Sen. Ben Cardin (D – Md.), the ranking Democrat on the Senate Foreign Relations Committee, announced his opposition to the nuclear deal with Iran in an op-ed published today in The Washington Post. Cardin is also a co-sponsor of the Iran Nuclear Agreement Review Act of 2015, which mandated legislative oversight of any deal.
Cardin began by praising the limits that the deal, formally known as the Joint Comprehensive Plan of Action (JCPOA), placed on Iran’s known nuclear program. But he concluded that the negatives of the deal outweighed the positive elements. Specifically, Cardin pointed out that the deal would strengthen Iran’s economy and nuclear program, which would make enforcement of the deal more difficult.
The JCPOA legitimizes Iran’s nuclear program. After 10 to 15 years, it would leave Iran with the option to produce enough enriched fuel for a nuclear weapon in a short time.
The JCPOA would provide this legal path to a country that remains a rogue state and has violated its international nonproliferation obligations for years. It would provide Iran with international endorsement of an industrial-scale nuclear program. Worse, Iran would be economically strengthened by frighteningly quick relief from sanctions and international economic engagement. If Iran violates the agreement, building international support for new sanctions would take too long to be effective. A military response in this scenario would be more likely, although disastrous.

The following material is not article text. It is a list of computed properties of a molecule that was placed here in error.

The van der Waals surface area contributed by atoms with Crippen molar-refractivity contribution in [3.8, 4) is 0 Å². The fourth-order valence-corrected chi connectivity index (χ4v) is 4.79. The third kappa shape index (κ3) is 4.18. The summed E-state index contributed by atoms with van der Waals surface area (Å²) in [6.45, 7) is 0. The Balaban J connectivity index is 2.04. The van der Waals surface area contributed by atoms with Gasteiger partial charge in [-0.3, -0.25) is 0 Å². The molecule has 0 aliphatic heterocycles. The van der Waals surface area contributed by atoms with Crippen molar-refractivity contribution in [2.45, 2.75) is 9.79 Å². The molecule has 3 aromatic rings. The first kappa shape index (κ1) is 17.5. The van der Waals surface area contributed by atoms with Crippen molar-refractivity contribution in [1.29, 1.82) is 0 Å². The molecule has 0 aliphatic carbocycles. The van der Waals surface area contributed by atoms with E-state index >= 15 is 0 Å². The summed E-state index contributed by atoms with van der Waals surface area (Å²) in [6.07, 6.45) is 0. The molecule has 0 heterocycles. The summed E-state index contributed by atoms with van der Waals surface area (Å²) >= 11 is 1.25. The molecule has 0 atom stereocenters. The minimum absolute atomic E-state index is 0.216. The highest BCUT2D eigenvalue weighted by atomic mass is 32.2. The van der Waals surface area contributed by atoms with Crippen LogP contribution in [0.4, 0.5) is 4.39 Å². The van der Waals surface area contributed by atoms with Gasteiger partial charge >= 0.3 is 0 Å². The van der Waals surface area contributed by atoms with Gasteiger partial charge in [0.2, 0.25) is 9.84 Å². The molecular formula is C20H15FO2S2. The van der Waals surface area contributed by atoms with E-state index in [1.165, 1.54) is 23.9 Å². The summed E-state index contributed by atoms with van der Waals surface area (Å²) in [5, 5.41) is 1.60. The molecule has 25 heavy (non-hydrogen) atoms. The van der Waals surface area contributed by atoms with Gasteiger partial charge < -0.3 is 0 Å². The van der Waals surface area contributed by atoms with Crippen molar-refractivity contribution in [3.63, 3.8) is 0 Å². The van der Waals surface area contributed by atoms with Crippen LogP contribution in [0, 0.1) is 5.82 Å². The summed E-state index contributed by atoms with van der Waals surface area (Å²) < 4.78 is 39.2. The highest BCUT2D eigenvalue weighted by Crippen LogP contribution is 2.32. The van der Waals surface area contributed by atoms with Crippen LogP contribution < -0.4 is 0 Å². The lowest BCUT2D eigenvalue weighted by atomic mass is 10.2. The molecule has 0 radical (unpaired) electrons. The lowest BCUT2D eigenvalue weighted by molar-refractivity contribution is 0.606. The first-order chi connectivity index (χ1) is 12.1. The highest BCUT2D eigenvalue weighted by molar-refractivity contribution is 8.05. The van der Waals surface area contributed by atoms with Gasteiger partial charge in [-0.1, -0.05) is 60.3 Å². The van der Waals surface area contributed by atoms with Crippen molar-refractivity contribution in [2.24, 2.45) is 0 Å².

The agreement talks about normalization of economic relations with Iran and states that the parties shall “implement this JCPOA in good faith . . . based on mutual respect.” But there cannot be respect for a country that actively foments regional instability, advocates for Israel’s destruction, kills the innocent and shouts “Death to America.”
Cardin also pointed out that the International Atomic Energy Agency (IAEA) has incomplete of Iran’s past illicit nuclear research, noting uncertainty that the secret deals governing IAEA inspection routines would give the agency the information it needs. “After numerous hearings and briefings, I am still not confident that we will fully resolve outstanding concerns on this topic,” Cardin wrote. A hearing on the subject last month featuring IAEA director general Yukiyo Amano left Cardin unsatisfied, leading him to say to reporters, “Every time I get more information it raises other questions.”
Cardin also challenged the administration’s argument that rejecting deal would either hurt American influence or lead to war, writing that Europe will still follow America’s lead, while Iran still desperately needs sanctions relief and could be amenable to further negotiations.
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